This paper explores how the specification of the earnings function impacts optimal nonlinear taxes on human capital under optimal nonlinear income taxation. If education is complementary to labor effort, education should be subsidized to offset tax distortions on labor supply. However, if education is complementary to ability, education should be taxed in order to redistribute income. If education is weakly separable from labor and ability in the earnings function, these two effects cancel and education should be neither taxed nor subsidized.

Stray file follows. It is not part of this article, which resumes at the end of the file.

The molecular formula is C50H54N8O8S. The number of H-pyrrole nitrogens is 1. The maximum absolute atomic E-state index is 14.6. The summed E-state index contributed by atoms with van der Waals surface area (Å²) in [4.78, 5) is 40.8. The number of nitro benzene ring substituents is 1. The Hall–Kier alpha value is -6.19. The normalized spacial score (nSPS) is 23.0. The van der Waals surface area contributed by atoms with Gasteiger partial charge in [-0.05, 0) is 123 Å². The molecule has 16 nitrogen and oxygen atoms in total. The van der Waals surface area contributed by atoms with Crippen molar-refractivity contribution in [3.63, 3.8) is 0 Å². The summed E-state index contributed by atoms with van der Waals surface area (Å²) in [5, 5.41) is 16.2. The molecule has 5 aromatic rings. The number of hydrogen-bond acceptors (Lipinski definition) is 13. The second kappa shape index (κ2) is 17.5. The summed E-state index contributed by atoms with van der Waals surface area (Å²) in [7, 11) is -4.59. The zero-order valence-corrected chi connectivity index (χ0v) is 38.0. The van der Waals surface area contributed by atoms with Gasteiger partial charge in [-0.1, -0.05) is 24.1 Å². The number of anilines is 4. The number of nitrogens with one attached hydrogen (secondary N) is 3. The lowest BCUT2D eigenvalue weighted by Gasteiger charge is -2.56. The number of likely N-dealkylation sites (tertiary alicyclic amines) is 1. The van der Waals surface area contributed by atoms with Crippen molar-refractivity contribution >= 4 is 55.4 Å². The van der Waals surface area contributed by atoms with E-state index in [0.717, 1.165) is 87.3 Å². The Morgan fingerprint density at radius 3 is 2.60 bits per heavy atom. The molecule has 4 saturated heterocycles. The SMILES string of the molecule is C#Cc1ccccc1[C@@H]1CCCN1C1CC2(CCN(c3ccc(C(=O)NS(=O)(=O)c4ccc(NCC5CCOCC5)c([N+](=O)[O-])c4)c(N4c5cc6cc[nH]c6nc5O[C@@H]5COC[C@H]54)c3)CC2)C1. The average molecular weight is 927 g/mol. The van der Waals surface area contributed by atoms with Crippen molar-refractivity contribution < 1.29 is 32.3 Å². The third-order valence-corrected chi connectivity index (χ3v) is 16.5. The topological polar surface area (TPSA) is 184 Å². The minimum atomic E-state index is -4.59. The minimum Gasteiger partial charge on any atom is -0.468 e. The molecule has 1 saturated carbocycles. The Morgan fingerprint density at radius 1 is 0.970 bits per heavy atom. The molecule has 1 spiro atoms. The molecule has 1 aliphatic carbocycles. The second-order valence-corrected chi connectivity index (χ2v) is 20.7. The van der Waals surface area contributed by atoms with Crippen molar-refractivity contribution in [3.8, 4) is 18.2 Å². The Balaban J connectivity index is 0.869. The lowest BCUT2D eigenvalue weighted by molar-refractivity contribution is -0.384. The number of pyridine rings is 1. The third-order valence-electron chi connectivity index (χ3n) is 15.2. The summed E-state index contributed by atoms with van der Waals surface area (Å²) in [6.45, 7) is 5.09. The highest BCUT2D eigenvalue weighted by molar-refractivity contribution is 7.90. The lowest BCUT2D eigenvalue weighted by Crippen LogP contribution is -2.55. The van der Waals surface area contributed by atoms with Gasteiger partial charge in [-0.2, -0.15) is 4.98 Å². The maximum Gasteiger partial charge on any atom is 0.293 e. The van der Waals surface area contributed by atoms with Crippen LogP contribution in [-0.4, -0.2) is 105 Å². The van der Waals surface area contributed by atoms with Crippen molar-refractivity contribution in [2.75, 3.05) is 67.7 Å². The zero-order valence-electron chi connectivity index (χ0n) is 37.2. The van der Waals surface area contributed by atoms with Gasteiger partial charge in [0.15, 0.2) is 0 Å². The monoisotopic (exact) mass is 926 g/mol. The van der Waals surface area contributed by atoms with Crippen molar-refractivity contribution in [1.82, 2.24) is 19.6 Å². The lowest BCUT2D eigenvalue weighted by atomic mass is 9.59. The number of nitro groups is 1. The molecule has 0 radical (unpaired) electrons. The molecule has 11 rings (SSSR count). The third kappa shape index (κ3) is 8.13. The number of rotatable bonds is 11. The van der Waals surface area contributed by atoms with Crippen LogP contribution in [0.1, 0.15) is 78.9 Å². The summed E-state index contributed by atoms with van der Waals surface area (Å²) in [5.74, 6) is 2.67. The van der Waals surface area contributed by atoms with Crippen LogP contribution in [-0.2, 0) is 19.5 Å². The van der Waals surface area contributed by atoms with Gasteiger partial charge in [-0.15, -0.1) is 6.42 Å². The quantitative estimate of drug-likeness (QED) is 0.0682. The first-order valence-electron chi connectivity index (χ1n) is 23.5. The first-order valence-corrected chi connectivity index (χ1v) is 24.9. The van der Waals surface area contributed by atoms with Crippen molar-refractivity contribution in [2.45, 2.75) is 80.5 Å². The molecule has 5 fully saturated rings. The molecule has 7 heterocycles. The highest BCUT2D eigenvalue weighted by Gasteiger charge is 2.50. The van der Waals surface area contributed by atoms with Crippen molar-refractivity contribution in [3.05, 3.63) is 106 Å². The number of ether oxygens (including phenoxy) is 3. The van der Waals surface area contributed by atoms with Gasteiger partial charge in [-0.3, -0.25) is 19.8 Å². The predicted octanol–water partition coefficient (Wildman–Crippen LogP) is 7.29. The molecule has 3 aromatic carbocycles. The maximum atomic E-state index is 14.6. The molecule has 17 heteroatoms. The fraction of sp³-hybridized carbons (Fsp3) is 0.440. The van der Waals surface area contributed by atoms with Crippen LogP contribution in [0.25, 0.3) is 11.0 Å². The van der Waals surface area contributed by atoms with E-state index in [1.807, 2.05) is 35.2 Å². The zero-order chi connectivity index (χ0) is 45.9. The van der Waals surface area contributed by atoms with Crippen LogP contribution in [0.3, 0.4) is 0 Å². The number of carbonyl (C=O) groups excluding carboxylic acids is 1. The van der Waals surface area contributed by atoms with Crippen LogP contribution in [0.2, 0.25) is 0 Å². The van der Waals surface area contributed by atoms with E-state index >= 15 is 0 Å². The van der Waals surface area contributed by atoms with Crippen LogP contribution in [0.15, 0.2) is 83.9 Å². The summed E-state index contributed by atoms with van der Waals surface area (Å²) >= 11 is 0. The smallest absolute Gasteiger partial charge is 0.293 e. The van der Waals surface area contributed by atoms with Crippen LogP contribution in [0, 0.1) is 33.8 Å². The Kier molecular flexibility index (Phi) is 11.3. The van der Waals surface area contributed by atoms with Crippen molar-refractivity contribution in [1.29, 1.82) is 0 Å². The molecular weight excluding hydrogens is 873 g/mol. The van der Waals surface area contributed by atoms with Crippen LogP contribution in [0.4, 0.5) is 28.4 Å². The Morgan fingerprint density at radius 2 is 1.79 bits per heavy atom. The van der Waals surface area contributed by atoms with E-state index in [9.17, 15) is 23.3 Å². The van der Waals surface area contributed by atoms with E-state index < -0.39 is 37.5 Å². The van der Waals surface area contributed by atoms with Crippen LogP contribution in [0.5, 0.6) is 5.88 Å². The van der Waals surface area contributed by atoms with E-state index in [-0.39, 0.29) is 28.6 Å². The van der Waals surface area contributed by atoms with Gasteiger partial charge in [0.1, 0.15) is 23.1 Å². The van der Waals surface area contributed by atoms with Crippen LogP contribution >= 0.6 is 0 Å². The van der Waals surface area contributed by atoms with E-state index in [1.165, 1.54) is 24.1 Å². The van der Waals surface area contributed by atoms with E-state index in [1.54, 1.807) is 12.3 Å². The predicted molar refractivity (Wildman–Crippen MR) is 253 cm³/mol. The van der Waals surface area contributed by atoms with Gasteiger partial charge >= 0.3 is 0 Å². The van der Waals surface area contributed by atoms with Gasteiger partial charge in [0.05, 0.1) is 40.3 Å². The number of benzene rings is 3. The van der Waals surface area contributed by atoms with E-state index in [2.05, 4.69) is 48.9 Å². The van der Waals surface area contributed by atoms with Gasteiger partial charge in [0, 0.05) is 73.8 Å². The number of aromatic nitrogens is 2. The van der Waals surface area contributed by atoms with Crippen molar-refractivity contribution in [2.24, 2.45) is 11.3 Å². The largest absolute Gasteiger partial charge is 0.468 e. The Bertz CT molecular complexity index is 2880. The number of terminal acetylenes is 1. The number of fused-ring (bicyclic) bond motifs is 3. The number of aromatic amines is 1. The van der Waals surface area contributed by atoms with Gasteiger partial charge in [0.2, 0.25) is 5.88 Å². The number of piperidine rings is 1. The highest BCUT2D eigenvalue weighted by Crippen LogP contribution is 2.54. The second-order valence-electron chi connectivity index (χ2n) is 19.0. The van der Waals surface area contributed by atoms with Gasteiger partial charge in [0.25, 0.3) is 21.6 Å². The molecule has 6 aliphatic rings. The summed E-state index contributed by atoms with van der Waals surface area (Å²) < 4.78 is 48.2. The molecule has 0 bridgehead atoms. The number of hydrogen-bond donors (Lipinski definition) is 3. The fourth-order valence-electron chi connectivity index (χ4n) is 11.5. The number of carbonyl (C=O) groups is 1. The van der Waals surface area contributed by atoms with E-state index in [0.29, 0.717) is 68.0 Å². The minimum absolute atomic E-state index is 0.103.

|Journal||Journal of Public Economic Theory|
|Publication status||Published - 2011|